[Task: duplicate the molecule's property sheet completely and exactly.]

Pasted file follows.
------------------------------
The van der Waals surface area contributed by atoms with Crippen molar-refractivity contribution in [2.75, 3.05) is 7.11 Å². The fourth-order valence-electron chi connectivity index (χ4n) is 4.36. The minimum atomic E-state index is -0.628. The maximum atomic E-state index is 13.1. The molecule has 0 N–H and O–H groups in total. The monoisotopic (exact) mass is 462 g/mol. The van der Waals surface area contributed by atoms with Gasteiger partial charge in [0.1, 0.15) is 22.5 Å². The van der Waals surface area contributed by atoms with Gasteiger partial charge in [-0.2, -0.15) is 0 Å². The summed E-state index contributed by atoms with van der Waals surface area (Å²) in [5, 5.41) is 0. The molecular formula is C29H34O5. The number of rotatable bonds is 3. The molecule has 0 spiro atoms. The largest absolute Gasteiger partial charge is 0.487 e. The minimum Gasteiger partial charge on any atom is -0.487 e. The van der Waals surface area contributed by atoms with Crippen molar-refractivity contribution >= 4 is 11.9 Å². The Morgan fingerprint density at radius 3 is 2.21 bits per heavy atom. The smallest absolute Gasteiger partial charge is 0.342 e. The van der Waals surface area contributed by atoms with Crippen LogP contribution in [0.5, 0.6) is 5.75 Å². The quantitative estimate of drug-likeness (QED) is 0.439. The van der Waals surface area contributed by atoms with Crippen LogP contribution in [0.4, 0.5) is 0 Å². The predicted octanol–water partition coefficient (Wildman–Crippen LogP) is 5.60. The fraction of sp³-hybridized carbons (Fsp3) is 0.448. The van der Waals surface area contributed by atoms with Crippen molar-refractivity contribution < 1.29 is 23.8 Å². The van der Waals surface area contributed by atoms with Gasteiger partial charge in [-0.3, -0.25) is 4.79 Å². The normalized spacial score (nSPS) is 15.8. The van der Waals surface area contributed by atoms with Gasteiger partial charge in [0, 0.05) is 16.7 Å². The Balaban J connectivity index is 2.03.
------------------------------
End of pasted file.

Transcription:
The van der Waals surface area contributed by atoms with Crippen molar-refractivity contribution in [2.75, 3.05) is 7.11 Å². The fourth-order valence-electron chi connectivity index (χ4n) is 4.36. The minimum atomic E-state index is -0.628. The maximum atomic E-state index is 13.1. The molecule has 0 N–H and O–H groups in total. The monoisotopic (exact) mass is 462 g/mol. The van der Waals surface area contributed by atoms with Gasteiger partial charge in [0.1, 0.15) is 22.5 Å². The van der Waals surface area contributed by atoms with Gasteiger partial charge in [-0.2, -0.15) is 0 Å². The summed E-state index contributed by atoms with van der Waals surface area (Å²) in [5, 5.41) is 0. The molecular formula is C29H34O5. The number of rotatable bonds is 3. The molecule has 0 spiro atoms. The largest absolute Gasteiger partial charge is 0.487 e. The minimum Gasteiger partial charge on any atom is -0.487 e. The van der Waals surface area contributed by atoms with Crippen molar-refractivity contribution >= 4 is 11.9 Å². The Morgan fingerprint density at radius 3 is 2.21 bits per heavy atom. The smallest absolute Gasteiger partial charge is 0.342 e. The van der Waals surface area contributed by atoms with Crippen LogP contribution in [0.5, 0.6) is 5.75 Å². The quantitative estimate of drug-likeness (QED) is 0.439. The van der Waals surface area contributed by atoms with Crippen LogP contribution in [0.4, 0.5) is 0 Å². The predicted octanol–water partition coefficient (Wildman–Crippen LogP) is 5.60. The fraction of sp³-hybridized carbons (Fsp3) is 0.448. The van der Waals surface area contributed by atoms with Crippen molar-refractivity contribution < 1.29 is 23.8 Å². The van der Waals surface area contributed by atoms with Gasteiger partial charge in [-0.3, -0.25) is 4.79 Å². The normalized spacial score (nSPS) is 15.8. The van der Waals surface area contributed by atoms with Gasteiger partial charge in [0, 0.05) is 16.7 Å². The Balaban J connectivity index is 2.03.